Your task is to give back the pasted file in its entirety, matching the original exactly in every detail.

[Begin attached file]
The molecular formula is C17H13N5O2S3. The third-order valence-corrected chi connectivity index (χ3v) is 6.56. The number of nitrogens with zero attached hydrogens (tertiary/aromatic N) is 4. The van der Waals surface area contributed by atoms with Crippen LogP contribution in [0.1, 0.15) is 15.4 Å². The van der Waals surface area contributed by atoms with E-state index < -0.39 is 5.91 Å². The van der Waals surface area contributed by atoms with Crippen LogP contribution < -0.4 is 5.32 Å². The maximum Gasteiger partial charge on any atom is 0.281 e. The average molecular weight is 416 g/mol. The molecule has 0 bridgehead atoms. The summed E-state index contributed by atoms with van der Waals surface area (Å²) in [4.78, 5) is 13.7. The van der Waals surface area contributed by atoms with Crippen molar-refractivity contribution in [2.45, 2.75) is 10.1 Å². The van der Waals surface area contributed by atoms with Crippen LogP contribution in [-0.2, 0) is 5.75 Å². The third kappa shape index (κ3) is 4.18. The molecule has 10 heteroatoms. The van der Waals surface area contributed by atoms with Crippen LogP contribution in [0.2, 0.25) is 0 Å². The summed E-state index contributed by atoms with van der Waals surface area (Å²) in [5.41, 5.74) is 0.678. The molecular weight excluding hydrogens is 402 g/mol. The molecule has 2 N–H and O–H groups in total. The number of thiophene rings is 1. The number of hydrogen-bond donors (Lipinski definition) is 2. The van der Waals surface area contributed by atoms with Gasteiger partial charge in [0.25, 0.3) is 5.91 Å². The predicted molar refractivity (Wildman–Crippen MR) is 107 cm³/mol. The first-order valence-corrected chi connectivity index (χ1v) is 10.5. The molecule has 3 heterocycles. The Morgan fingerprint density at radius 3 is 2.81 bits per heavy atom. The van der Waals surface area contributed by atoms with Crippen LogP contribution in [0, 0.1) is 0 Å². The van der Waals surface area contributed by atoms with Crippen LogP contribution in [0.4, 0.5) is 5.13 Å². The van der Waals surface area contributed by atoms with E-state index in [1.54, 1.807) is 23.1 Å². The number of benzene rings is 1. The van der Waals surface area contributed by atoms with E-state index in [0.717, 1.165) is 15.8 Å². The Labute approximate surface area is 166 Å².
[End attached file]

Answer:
The molecular formula is C17H13N5O2S3. The third-order valence-corrected chi connectivity index (χ3v) is 6.56. The number of nitrogens with zero attached hydrogens (tertiary/aromatic N) is 4. The van der Waals surface area contributed by atoms with Crippen LogP contribution in [0.1, 0.15) is 15.4 Å². The van der Waals surface area contributed by atoms with E-state index < -0.39 is 5.91 Å². The van der Waals surface area contributed by atoms with Crippen LogP contribution < -0.4 is 5.32 Å². The maximum Gasteiger partial charge on any atom is 0.281 e. The average molecular weight is 416 g/mol. The molecule has 0 bridgehead atoms. The summed E-state index contributed by atoms with van der Waals surface area (Å²) in [4.78, 5) is 13.7. The van der Waals surface area contributed by atoms with Crippen molar-refractivity contribution in [2.45, 2.75) is 10.1 Å². The van der Waals surface area contributed by atoms with Crippen LogP contribution in [-0.2, 0) is 5.75 Å². The third kappa shape index (κ3) is 4.18. The molecule has 10 heteroatoms. The van der Waals surface area contributed by atoms with Crippen LogP contribution in [0.2, 0.25) is 0 Å². The summed E-state index contributed by atoms with van der Waals surface area (Å²) in [5.41, 5.74) is 0.678. The molecular weight excluding hydrogens is 402 g/mol. The molecule has 2 N–H and O–H groups in total. The number of thiophene rings is 1. The number of hydrogen-bond donors (Lipinski definition) is 2. The van der Waals surface area contributed by atoms with Gasteiger partial charge in [0.25, 0.3) is 5.91 Å². The predicted molar refractivity (Wildman–Crippen MR) is 107 cm³/mol. The first-order valence-corrected chi connectivity index (χ1v) is 10.5. The molecule has 3 heterocycles. The Morgan fingerprint density at radius 3 is 2.81 bits per heavy atom. The van der Waals surface area contributed by atoms with Crippen LogP contribution in [0, 0.1) is 0 Å². The van der Waals surface area contributed by atoms with Crippen LogP contribution in [0.4, 0.5) is 5.13 Å². The van der Waals surface area contributed by atoms with E-state index in [1.54, 1.807) is 23.1 Å². The number of benzene rings is 1. The van der Waals surface area contributed by atoms with E-state index in [0.717, 1.165) is 15.8 Å². The Labute approximate surface area is 166 Å².